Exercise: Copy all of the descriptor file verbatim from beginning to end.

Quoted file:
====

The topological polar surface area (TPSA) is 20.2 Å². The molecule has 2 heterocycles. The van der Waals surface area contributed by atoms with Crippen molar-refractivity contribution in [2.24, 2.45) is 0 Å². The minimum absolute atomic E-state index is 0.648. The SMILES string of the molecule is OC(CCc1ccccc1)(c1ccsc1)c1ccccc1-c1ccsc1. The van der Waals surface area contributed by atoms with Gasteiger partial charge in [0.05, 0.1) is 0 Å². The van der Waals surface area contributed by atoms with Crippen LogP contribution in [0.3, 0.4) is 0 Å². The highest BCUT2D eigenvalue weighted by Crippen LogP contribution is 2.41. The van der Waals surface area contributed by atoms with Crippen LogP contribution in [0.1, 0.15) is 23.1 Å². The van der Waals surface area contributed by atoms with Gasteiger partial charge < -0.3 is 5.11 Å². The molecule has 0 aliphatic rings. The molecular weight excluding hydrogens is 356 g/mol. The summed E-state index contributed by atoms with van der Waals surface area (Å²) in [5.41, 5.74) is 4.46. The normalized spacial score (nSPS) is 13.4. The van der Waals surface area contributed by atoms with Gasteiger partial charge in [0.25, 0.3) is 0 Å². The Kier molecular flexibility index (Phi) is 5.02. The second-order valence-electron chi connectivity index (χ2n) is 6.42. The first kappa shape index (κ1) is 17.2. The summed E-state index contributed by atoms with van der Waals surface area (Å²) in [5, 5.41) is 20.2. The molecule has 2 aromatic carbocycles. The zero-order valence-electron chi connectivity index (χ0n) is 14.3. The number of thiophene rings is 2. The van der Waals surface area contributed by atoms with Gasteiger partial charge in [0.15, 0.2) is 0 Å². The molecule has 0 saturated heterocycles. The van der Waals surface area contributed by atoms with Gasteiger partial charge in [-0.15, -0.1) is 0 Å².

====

The topological polar surface area (TPSA) is 20.2 Å². The molecule has 2 heterocycles. The van der Waals surface area contributed by atoms with Crippen molar-refractivity contribution in [2.24, 2.45) is 0 Å². The minimum absolute atomic E-state index is 0.648. The SMILES string of the molecule is OC(CCc1ccccc1)(c1ccsc1)c1ccccc1-c1ccsc1. The van der Waals surface area contributed by atoms with Gasteiger partial charge in [0.05, 0.1) is 0 Å². The van der Waals surface area contributed by atoms with Crippen LogP contribution in [0.3, 0.4) is 0 Å². The highest BCUT2D eigenvalue weighted by Crippen LogP contribution is 2.41. The van der Waals surface area contributed by atoms with Crippen LogP contribution in [0.1, 0.15) is 23.1 Å². The van der Waals surface area contributed by atoms with Gasteiger partial charge < -0.3 is 5.11 Å². The molecule has 0 aliphatic rings. The molecular weight excluding hydrogens is 356 g/mol. The summed E-state index contributed by atoms with van der Waals surface area (Å²) in [5.41, 5.74) is 4.46. The normalized spacial score (nSPS) is 13.4. The van der Waals surface area contributed by atoms with Gasteiger partial charge in [0.25, 0.3) is 0 Å². The Kier molecular flexibility index (Phi) is 5.02. The second-order valence-electron chi connectivity index (χ2n) is 6.42. The first kappa shape index (κ1) is 17.2. The summed E-state index contributed by atoms with van der Waals surface area (Å²) in [5, 5.41) is 20.2. The molecule has 2 aromatic carbocycles. The zero-order valence-electron chi connectivity index (χ0n) is 14.3. The number of thiophene rings is 2. The van der Waals surface area contributed by atoms with Gasteiger partial charge in [0.15, 0.2) is 0 Å². The molecule has 0 saturated heterocycles. The van der Waals surface area contributed by atoms with Gasteiger partial charge in [-0.15, -0.1) is 0 Å².